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Guerrilla Marketing Takes a Soft-Boiled Approach

A big U.S. railroad is scrambling up a new way to get its message out.

CSX is launching a safety-awareness campaign that will eschew television commercials in favor of a soft-boiled guerrilla-marketing approach that includes hiring folks to throw eggs at CSX's outdoor billboards.

The billboards, which will be placed in cities around the country such as Nashville, Tenn., Mobile, Ala., and Dayton, Ohio, carry the stark black-on-white words "Cars hitting trains." The eggs smashing against the billboard are intended to demonstrate the impact of a car hitting a train. By drawing attention from local media, the campaign is intended to get people to be careful when crossing railroad tracks. It says 47 people were killed last year crossing CSX railroad tracks. All of the billboards will be positioned near rail crossings.

In the past few years, corporations have embraced attention-getting guerrilla marketing tactics. Marketers such as AT&T Wireless Services, Microsoft and Sony Ericsson Mobile Communications have used clever, nontraditional ad pitches such as street theater, wild street postings and brand evangelists, or people paid to spread the word about a product. Now the gimmicky promotional techniques are increasingly being used in cause-related marketing efforts and public-service campaigns.

Safety messages can be "boring and easily overlooked," says Gary Sease, spokesman for CSX. Adds Eric Hartsock, president of Eisner Communications' Eisner Underground, the Baltimore marketing firm that crafted the marketing effort: "We need something that can cut through all the message clutter out there." The Jacksonville, Fla.-based railroad concern is spending "well under" $1 million on the new marketing initiative, which also includes radio and print ads, Mr. Sease says.

While marketers have used the nontraditional approach to spark buzz about their products amid the deluge of pitches that bombard consumers, marketers backing cause-related pitches and public-service efforts, which often rely on donated media time, have taken more time to warm up to the in-your-face ad methods. "Many social marketers have been very reluctant to push beyond the tools they have used in the past," says Jeff Hicks, chief executive of Crispin Porter + Bogusky. Crispin, of Miami, gained national attention in 1998 with a unique antismoking effort in Florida that included covering an entire train in an ad and having youngsters on board trying to persuade other teens not to smoke.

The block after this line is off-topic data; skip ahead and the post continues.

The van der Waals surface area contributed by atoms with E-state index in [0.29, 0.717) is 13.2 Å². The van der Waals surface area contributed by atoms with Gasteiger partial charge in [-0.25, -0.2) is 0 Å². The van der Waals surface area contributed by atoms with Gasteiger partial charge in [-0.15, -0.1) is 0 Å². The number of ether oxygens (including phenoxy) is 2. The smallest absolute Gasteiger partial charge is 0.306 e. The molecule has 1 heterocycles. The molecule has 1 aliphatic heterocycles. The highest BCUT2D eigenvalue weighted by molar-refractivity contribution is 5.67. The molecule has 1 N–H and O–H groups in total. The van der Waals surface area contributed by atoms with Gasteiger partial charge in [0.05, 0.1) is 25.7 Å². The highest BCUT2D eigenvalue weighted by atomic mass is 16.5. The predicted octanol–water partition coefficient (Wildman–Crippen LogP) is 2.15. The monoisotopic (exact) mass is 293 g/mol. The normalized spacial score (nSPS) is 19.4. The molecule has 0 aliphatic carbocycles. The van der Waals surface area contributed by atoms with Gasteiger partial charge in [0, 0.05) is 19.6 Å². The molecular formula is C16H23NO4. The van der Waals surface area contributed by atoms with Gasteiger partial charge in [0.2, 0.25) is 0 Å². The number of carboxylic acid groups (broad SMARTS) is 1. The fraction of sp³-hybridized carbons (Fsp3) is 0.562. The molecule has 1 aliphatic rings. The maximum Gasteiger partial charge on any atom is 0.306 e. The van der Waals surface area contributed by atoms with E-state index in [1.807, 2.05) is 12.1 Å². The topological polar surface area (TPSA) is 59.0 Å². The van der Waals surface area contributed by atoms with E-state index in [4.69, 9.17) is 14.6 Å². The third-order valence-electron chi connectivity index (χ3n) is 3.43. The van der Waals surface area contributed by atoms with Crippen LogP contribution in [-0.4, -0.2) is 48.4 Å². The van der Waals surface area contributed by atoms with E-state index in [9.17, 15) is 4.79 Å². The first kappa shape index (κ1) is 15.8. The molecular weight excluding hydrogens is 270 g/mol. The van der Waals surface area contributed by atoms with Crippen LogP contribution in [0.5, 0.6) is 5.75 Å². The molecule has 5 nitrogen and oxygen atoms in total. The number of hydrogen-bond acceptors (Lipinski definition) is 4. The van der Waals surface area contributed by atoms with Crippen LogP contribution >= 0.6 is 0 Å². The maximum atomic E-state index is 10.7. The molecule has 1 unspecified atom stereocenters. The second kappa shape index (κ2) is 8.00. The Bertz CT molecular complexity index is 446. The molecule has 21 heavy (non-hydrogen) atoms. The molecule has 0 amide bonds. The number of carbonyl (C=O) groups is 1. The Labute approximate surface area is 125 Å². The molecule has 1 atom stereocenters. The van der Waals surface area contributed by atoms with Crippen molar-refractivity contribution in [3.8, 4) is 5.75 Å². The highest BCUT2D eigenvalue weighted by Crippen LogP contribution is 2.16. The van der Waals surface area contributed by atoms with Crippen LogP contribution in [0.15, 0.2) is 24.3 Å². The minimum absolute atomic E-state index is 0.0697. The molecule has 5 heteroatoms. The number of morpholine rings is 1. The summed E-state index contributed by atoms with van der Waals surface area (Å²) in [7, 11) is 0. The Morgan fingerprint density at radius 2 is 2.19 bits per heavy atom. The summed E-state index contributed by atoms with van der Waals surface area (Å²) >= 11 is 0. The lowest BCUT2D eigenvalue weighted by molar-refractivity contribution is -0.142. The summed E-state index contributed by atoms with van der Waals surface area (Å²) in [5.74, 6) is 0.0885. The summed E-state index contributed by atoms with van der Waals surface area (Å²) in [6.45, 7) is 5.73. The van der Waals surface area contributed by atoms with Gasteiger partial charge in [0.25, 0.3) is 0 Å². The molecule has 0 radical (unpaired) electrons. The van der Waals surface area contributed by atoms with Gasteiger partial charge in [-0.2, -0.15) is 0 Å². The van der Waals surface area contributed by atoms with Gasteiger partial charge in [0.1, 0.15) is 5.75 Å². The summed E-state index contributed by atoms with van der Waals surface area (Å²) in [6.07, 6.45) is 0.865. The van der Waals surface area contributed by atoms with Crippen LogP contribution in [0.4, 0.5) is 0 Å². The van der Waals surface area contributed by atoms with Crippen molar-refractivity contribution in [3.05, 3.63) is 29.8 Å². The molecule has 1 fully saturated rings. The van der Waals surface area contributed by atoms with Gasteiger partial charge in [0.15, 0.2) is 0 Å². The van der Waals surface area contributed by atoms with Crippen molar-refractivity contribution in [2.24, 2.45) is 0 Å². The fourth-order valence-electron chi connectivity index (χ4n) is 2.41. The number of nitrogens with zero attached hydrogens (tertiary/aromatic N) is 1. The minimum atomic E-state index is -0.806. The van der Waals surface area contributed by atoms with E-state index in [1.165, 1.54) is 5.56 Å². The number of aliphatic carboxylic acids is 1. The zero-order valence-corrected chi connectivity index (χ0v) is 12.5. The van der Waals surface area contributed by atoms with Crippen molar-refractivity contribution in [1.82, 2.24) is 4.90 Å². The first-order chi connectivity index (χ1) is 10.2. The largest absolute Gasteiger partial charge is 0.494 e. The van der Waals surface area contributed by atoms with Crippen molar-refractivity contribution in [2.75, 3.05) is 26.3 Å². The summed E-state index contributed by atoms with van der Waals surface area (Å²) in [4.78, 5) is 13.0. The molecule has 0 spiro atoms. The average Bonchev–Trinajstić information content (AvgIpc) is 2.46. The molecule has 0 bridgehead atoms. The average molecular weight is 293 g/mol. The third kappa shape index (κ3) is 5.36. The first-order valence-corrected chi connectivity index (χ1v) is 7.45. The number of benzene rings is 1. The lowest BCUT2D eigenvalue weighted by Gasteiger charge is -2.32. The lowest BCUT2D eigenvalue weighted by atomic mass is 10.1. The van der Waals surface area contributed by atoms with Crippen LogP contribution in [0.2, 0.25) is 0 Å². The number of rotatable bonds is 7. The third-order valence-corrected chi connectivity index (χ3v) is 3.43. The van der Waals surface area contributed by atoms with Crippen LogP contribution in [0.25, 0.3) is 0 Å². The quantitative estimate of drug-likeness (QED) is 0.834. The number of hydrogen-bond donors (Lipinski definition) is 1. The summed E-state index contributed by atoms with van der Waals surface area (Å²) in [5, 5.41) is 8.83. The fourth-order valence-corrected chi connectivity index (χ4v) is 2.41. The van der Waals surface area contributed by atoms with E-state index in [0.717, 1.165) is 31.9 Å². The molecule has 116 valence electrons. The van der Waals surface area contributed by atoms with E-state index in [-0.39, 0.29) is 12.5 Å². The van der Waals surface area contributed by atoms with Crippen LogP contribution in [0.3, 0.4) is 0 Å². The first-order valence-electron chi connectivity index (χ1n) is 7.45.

Companies and groups looking to get out safety messages or promote causes are facing an increased number of other organizations looking to do the same. Spending on cause-related marketing jumped 12% last year to more than $1 billion, according to JAMI Charity Brands Marketing, a New York company that creates cause-marketing efforts on behalf of corporations. "There is so much competition today for donated ad space," says Stephen Adler, chief executive of JAMI. "Companies have to find new tactics."

The Ad Council, the nonprofit group behind such well-known messages as the Smokey Bear campaign to prevent forest fires, has ramped up its use of nontraditional marketing pitches. While the group managed to secure $1.3 billion in donated media time and space last year for its campaigns, the organization says it is increasing its use of newfangled ad approaches because it has become harder to reach some audiences with TV alone. Later this month, for example, the group will dispatch street teams to minor-league ballparks around the country to distribute pamphlets on terrorism preparedness to families. The group has also enlisted the help of the Boy Scouts of America to help spread the word.

"Everyone knows how difficult it is to reach the youth audience and young families today," says Peggy Conlon, chief executive of the Ad Council. "We have to find new ways to reach them."

 

Suzanne Vranica, The Wall Street Journal. July 8, 2004.

Copyright © 2004 Dow Jones & Company, Inc.. All rights reserved.

 

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